Journal cover Journal topic
Atmospheric Chemistry and Physics An interactive open-access journal of the European Geosciences Union
doi:10.5194/acp-2017-71
© Author(s) 2017. This work is distributed
under the Creative Commons Attribution 3.0 License.
Research article
17 Feb 2017
Review status
This discussion paper is under review for the journal Atmospheric Chemistry and Physics (ACP).
Validation of meteorological analyses and trajectories in the Antarctic lower stratosphere using Concordiasi superpressure balloon observations
Lars Hoffmann1, Albert Hertzog2, Thomas Rößler1, Olaf Stein1, and Xue Wu1,3 1Jülich Supercomputing Centre, Forschungszentrum Jülich, Jülich, Germany
2Laboratoire de Météorologie Dynamique, École Polytechnique, IPSL, Palaiseau, France
3Institute of Atmospheric Physics, Chinese Academy of Sciences, Beijing, China
Abstract. In this study we validated temperatures and horizontal winds of meteorological analyses in the Antarctic lower stratosphere, a region of the atmosphere that is of major interest regarding chemistry and dynamics of the polar vortex. The validation was performed with long-duration observations from 19 superpressure balloon flights during the Concordiasi field campaign in September 2010 to January 2011. Our intercomparison covers the European Centre for Medium-Range Weather Forecasts (ECMWF) operational analysis, the ERA-Interim reanalysis, the Modern-Era Retrospective analysis for Research and Applications (MERRA), and the National Centers for Environmental Prediction and National Center for Atmospheric Research (NCEP/NCAR) reanalysis. We found that large-scale temperatures of the analyses have a mean precision of 0.4–1.4 K and a warm bias of 0.4–2.1 K at about 17–18.5 km altitude and 60–85° S. Zonal and meridional winds have a mean precision of 0.9–2.3 m/s and a bias below ±0.5 m/s in the same region. Standard deviations related to small-scale fluctuations such as gravity waves are reproduced at levels of 15–60 % for temperature and 30–60 % for the horizontal winds. We also used the balloon observations to validate trajectory calculations, where vertical motions of simulated trajectories were nudged to pressure measurements of the balloons to take into account changes in the overall mass configuration of the balloon-gondola system. We found relative horizontal transport deviations of 4.5–12 % and error growth rates of 60–170 km/day for 15-day trajectories. Dispersion simulations revealed some difficulties with the representation of subgrid-scale wind fluctuations in our Lagrangian transport model, as the spread of air parcels simulated with different analyses was not consistent. Although case studies suggest that the accuracy of trajectory calculations is influenced by meteorological complexity, diffusion generally does not contribute significantly to transport deviations in our analysis. Overall, validation results are satisfactory and compare well to earlier studies using superpressure balloon observations. In most cases, best performance was achieved by the ECMWF operational analysis, having the best spatiotemporal resolution, followed by ERA-Interim, MERRA, and finally NCEP/NCAR, having the lowest spatiotemporal resolution. Future work applying Eulerian or Lagrangian models to study the chemistry and dynamics of the polar vortex may use our validation results as additional guideline for error analyses.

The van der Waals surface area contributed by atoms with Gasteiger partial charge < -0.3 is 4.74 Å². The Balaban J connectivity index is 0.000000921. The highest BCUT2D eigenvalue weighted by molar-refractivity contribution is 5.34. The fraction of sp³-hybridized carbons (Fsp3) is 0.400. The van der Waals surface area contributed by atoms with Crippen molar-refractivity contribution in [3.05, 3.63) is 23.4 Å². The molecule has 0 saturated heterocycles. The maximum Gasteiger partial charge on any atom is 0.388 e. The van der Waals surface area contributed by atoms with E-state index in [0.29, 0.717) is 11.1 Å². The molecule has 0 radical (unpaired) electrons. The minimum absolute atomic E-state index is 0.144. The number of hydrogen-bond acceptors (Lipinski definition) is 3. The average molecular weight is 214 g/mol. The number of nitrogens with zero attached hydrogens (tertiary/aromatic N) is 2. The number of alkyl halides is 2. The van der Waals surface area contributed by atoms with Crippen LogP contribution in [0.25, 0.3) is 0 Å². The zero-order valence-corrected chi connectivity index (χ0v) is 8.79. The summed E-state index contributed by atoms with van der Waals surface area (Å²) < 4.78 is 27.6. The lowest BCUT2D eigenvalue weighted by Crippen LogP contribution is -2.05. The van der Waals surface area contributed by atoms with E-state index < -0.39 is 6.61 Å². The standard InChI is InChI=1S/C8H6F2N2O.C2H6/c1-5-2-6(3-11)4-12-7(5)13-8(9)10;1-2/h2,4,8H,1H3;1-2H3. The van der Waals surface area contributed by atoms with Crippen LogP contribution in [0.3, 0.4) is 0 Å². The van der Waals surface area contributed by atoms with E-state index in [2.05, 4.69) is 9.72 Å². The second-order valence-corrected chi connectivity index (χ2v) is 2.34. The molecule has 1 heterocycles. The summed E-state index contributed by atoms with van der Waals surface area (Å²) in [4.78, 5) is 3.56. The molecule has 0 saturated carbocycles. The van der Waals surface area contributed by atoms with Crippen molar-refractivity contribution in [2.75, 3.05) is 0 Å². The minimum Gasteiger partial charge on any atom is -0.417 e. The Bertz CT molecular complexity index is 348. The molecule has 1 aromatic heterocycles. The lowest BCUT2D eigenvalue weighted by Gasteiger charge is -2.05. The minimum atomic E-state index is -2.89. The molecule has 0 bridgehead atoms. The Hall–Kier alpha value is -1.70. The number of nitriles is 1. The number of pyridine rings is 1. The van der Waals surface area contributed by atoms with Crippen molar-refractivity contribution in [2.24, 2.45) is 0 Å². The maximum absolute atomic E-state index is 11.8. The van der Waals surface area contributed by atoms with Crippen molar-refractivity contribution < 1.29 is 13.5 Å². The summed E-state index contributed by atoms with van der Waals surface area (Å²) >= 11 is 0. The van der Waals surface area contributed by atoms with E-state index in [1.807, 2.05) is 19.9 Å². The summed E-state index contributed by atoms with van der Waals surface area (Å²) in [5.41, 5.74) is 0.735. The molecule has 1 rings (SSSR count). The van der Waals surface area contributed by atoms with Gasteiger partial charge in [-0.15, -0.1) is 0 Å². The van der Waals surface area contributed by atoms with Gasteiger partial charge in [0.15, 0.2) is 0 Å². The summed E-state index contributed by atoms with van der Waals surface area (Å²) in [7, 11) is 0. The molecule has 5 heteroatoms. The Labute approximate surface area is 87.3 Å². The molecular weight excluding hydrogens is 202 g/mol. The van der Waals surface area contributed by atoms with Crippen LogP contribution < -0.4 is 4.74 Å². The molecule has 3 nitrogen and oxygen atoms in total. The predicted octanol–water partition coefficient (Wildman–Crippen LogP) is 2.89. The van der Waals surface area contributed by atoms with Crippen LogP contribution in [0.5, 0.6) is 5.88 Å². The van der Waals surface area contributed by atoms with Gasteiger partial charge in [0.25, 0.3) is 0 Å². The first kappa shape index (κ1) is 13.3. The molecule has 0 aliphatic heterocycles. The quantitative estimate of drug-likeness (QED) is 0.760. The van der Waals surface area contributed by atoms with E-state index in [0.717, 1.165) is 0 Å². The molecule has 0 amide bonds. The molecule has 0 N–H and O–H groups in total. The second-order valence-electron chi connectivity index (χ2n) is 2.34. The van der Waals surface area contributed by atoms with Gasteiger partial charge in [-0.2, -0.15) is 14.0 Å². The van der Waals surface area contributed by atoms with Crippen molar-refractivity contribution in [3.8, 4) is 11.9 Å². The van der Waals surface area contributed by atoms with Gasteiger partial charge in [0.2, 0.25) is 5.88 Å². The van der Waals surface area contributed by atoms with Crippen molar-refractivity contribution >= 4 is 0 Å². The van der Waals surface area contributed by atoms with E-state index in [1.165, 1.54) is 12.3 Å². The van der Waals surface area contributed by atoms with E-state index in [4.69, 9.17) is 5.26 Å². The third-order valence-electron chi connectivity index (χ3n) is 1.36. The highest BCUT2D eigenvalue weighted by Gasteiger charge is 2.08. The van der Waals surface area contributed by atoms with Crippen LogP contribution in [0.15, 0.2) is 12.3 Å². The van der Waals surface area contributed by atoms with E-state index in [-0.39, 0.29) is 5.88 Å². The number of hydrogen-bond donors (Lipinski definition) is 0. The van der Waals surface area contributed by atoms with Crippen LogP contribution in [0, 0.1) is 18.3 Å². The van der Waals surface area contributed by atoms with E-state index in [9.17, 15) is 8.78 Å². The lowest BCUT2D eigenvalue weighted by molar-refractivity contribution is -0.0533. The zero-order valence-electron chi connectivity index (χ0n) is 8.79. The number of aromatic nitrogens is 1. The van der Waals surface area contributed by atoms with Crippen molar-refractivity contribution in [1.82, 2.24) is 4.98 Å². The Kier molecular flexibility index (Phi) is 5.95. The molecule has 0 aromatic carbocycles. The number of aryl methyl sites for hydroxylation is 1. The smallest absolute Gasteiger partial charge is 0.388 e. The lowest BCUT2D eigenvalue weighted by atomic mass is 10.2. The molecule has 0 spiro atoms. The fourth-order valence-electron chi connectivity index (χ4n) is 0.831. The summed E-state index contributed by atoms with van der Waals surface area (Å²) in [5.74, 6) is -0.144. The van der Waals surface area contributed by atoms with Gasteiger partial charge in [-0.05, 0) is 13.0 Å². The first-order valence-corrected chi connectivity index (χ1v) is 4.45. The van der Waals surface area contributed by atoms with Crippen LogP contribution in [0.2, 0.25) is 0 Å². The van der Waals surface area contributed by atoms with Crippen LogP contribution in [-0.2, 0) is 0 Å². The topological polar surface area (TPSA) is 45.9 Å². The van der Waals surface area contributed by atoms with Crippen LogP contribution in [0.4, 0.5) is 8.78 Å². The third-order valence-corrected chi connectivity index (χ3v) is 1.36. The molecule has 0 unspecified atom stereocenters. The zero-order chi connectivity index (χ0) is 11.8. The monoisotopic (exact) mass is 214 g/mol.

Citation: Hoffmann, L., Hertzog, A., Rößler, T., Stein, O., and Wu, X.: Validation of meteorological analyses and trajectories in the Antarctic lower stratosphere using Concordiasi superpressure balloon observations, Atmos. Chem. Phys. Discuss., doi:10.5194/acp-2017-71, in review, 2017.
Lars Hoffmann et al.
Lars Hoffmann et al.
Lars Hoffmann et al.

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Short summary
We validated temperatures, horizontal winds, and trajectory calculations of four meteorological analyses (ECMWF operational analysis, ERA-Interim, MERRA, and NCEP/NCAR) in the Antarctic lower stratosphere. The validation is based on 19 superpressure balloon flights during the Concordiasi campaign in September 2010 to January 2011. Future work applying Eulerian or Lagrangian models to study chemistry and dynamics of the polar vortex may use our results as guideline for error analyses.
We validated temperatures, horizontal winds, and trajectory calculations of four meteorological...
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